If you remember one thing about minimal change disease (MCD) from your preclinical courses, it’s probably that MCD is most commonly found in children. In fact, 70-90% of children with nephrotic syndrome are found to have MCD! In adults, this number is only around 10-15%. In this post, we’ll review the diagnosis of MCD with the help Dr. Peyman Dinarvand, a chief pathology resident at St. Louis University. After diagnosing, we’ll explore the pathophysiology and treatment of this disease.
Diagnosing a child with MCD does not require a kidney biopsy. Since the disease is so common in children with nephrotic syndrome, we can treat them empirically and make the diagnosis if they improve. In adults, however, definitive diagnosis is made with a kidney biopsy.
Upon initial inspection with light microscopy, the glomeruli appear normal. Here, we see that Dr. Dinarvand’s patient had no mesangial expansion, no sclerosis, and no atrophy.
The arrows in the PAS and silver stains highlight normal glomerular basement membranes:
The arrow in this trichrome stain marks healthy collagen without fibrosis:
However, with an electron microscope we can see the flattened epithelial foot processes indicated by the red arrows.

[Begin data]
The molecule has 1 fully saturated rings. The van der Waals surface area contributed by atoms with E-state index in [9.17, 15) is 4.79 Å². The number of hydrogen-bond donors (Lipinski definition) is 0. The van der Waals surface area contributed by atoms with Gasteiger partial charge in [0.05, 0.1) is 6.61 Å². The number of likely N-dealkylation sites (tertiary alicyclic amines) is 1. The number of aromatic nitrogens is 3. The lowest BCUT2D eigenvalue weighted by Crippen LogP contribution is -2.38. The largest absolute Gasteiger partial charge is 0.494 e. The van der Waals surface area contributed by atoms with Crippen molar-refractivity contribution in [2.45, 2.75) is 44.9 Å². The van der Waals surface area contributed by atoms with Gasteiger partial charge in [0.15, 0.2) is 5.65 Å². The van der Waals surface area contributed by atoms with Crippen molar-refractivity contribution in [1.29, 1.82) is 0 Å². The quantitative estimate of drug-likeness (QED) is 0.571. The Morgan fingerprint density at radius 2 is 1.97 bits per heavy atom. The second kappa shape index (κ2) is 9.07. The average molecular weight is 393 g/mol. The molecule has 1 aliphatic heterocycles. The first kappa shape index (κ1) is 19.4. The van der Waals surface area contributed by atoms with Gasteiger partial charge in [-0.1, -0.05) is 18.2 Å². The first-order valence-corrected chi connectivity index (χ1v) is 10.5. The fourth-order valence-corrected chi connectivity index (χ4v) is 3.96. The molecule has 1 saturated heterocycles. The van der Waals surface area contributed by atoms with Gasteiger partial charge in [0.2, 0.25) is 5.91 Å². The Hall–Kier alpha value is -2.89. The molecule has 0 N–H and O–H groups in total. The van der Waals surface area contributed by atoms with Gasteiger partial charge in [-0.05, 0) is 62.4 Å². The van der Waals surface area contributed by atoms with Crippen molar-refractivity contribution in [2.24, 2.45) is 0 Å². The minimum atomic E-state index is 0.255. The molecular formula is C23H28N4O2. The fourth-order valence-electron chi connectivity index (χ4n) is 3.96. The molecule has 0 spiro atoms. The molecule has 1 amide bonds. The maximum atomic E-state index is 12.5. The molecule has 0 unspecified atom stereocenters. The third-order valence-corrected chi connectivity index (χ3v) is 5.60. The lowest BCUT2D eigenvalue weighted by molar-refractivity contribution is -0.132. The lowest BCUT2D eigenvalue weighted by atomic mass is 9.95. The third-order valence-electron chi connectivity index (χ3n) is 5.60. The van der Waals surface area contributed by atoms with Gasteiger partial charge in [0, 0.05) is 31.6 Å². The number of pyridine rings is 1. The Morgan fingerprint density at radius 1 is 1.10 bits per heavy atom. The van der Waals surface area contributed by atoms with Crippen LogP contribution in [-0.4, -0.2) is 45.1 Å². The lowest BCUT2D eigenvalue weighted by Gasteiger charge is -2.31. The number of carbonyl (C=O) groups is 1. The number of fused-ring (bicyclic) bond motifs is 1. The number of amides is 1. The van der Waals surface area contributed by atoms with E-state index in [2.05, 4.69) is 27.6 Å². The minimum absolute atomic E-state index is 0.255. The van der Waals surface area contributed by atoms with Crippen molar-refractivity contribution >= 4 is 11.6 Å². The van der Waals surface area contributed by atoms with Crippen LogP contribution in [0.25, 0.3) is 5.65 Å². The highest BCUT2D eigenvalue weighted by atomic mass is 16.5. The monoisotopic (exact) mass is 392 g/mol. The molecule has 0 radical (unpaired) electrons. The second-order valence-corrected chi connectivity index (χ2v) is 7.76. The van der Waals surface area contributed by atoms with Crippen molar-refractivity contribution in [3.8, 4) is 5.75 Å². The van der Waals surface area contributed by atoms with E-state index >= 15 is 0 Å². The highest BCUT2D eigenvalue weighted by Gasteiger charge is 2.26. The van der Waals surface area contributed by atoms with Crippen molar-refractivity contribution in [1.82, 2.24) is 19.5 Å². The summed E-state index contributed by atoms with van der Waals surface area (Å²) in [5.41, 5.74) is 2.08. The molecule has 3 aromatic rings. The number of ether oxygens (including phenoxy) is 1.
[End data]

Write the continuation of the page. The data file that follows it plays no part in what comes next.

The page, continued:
This is a classic example of what we expect to find in MCD: a patient with nephrotic syndrome with seemingly normal glomerular structure on histopathologic slides is found to have effacement of foot processes on electron microscopy.
MCD has traditionally been categorized as an immune-mediated disease. A potential hypothesis is that lymphocytes inappropriately release cytokines that acts as a vascular “permability factor,” ultimately leading to podocyte dysfunction. New research, however, suggests that the disease may be the result of intrinsic defects in the podocyte cytoskeleton. This failure of the cytoskeleton leads to a change in podocyte architecture resulting in increased permeability.
The treatment for MCD in children is simple: high-dose steroids. Treatment for adults is much more complicated and a nephrology consult is certainly warranted. If possible, limit the patient’s exposure to medications and environmental allergens that have been associated with MCD. Treatment-resistant MCD in adults will often look like focal segmental glomerulosclerosis on repeat biopsy. Future research will hopefully elucidate why certain patients respond well to treatment while others do not.
Dr. Jennifer Kaplan, MD, @kingdomplantayy
Dr. Peyman Dinarvand, MD